The challenges may be real – no, they are real. We all know that. But guess what? So are the opportunities. Africa can be a beacon for the world. Dramatic transformations are possible. Africa will be the place of great growth in this century. You will be the witnesses to remarkable transformation. But how you transform; who benefits; what you become; what rights you protect; what opportunities you create and guarantee – that will write the real history. Each of you has an incredible opportunity to change lives for the better, and you can do – you can define your nations in the doing of that. It’s tough work. It requires sober commitment and a clear vision of a better future. But I have every confidence, and President Obama is more than convinced, which is why he convened this, that you will rise to the challenge and lift up and inspire citizens in your own countries, all of whom you know are hoping desperately for change.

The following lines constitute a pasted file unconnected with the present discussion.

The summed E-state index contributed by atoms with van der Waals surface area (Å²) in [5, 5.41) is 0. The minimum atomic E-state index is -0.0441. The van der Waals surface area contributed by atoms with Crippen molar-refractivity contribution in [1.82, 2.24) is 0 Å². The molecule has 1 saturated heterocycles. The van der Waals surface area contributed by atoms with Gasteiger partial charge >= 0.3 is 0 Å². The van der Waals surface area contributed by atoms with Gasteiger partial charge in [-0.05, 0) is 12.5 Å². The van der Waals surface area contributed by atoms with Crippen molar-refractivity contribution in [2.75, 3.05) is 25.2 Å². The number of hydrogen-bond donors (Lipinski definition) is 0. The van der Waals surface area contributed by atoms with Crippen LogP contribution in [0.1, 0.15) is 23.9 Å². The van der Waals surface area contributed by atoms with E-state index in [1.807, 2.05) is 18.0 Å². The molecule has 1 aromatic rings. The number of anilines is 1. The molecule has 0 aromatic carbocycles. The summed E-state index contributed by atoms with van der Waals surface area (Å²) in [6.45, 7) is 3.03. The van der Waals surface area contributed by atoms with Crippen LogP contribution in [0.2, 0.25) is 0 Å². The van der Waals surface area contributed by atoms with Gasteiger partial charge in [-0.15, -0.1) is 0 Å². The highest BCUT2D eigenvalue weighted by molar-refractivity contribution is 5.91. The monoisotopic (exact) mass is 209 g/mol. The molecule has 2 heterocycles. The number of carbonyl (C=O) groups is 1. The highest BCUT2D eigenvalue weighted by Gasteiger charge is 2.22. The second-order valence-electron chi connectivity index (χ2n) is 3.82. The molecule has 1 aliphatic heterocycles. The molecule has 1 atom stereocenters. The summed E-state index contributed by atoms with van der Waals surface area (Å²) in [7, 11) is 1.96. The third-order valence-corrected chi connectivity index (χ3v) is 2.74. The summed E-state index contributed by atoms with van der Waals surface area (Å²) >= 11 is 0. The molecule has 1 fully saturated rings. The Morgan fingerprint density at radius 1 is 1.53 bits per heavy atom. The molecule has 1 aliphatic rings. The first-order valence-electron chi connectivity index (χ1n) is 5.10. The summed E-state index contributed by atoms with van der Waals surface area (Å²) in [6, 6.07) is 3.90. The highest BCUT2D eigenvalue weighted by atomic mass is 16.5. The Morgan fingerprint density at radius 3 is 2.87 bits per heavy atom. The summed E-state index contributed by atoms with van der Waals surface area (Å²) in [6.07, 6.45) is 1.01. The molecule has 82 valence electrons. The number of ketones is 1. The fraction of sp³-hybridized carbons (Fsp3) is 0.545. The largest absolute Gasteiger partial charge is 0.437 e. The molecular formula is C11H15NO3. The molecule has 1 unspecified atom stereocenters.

I want to leave you with a thought from the man who inspired me when I was growing up, a younger brother of the youngest man ever elected America’s president, and a man who had a vision in his own right and went to South Africa in 1968 and laid it out to people at a time when it was still difficult – Robert Kennedy.